Lili G. Holocaust testimony (HVT-1779) interviewed by Kathy Strochlic and Helen W. Silverman
- New York, N.Y. : A Living Memorial to the Holocaust-Museum of Jewish Heritage, 1991
- Interview Date
- April 16, 1991.
- 2 copies: 3/4 in. dub; and 1/2 in. VHS with time coding.
- Cite As
- Lili G. Holocaust Testimony (HVT-1779). Fortunoff Video Archive for Holocaust Testimonies, Yale University Library.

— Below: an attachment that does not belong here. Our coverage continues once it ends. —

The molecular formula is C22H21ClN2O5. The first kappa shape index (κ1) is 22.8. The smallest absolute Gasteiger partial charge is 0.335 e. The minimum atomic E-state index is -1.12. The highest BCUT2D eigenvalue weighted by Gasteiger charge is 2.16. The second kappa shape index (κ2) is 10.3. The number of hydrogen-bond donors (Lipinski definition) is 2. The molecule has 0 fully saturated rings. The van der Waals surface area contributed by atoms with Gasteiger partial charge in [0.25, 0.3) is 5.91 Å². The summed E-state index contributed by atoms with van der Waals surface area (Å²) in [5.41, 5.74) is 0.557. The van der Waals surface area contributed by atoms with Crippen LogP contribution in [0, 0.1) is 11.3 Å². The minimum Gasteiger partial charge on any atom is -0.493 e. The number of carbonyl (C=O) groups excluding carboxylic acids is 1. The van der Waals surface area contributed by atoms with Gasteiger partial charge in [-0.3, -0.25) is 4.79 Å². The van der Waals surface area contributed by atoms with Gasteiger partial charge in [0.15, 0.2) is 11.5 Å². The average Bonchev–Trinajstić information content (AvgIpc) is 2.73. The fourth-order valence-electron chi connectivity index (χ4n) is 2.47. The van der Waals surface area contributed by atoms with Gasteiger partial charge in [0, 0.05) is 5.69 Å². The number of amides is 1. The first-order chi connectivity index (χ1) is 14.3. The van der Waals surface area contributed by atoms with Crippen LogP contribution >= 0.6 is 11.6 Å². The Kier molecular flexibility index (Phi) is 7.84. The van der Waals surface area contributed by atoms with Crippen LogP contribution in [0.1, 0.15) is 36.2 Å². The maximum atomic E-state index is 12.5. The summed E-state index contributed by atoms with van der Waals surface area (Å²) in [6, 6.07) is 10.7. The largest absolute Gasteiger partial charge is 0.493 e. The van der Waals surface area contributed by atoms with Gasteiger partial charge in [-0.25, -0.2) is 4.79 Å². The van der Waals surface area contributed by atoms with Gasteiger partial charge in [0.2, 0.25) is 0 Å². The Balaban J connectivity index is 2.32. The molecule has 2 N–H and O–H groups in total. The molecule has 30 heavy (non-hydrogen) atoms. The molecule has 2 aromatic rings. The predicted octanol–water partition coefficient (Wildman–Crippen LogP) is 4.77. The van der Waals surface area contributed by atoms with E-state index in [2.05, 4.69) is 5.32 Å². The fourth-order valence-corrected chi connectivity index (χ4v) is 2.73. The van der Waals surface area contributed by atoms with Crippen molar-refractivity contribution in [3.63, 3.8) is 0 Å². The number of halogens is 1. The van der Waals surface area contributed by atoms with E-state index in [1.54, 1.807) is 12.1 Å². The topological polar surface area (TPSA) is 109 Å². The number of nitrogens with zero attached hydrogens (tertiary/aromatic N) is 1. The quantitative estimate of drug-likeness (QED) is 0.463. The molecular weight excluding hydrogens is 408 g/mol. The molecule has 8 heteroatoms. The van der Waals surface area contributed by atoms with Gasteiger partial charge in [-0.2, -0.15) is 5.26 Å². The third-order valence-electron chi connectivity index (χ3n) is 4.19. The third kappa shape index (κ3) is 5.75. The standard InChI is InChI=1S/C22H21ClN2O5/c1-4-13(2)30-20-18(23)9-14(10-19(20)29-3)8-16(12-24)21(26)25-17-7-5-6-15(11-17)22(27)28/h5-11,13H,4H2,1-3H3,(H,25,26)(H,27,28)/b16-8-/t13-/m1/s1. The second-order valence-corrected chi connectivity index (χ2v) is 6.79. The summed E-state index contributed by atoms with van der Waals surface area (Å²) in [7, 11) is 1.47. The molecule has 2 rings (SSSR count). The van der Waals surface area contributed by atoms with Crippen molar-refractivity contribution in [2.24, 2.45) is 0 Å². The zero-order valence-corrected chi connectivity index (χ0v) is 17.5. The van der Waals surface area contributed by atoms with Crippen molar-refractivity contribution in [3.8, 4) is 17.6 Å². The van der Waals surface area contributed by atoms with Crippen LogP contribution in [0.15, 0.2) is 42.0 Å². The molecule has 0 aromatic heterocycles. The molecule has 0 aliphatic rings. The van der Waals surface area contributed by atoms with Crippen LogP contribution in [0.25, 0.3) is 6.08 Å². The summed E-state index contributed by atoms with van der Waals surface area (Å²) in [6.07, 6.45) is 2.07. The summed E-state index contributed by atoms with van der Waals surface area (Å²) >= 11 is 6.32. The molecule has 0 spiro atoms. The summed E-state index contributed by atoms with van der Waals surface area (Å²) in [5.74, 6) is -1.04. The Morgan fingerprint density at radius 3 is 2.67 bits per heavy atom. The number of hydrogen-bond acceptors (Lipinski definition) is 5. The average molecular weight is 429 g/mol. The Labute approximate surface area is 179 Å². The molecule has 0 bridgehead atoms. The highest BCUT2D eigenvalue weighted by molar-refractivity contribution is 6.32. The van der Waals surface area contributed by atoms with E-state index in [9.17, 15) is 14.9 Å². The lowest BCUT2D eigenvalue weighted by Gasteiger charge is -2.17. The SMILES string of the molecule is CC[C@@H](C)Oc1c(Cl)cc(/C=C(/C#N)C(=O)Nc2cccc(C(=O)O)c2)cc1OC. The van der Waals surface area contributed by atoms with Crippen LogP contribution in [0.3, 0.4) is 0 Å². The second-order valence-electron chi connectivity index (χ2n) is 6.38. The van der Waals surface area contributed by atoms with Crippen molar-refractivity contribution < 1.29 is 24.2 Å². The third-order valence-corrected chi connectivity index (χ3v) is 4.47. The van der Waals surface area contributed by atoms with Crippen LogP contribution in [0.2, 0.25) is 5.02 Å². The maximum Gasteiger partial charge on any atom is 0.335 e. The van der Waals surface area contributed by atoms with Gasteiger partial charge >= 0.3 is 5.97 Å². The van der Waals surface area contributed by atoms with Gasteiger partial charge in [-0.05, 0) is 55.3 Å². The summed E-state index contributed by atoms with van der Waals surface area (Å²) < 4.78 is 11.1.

Videotape testimony of Lili G., who was born in Yasinya, Czechoslovakia (presently Ukraine) in 1928. She recalls an antisemitic teacher; friendly relations with Christians; Hungarian occupation; her father's and brothers' service in Hungarian forced labor battalions; hiding Polish refugees; German occupation; anti-Jewish measures; billeting of German soldiers in their home; her mother being beaten; their deportation to Mátészalka; receiving food from Hungarians; a German soldier beating her grandfather; their deportation to Auschwitz; being told by a Jewish prisoner to say she was eighteen; separation from her mother; staying with two girls from her hometown; transfer to Essen; improved conditions; slave labor in an ammunition factory; destruction of the factory by allied bombing; transfer to Gelsenkirchen; receiving food from a German guard; transfer to Bergen-Belsen; lying among corpses; liberation by British soldiers; recovery in Sweden; living with a Jewish family; learning of her father's and brothers' deaths in Buchenwald; emigration to the United States in 1947; and marriage in 1948. Mrs. G. discusses her nightmares; continuing contacts with camp friends who helped her; thoughts of her mother giving her hope in the camps; sharing her experiences with her children; and her compassion resulting from these experiences.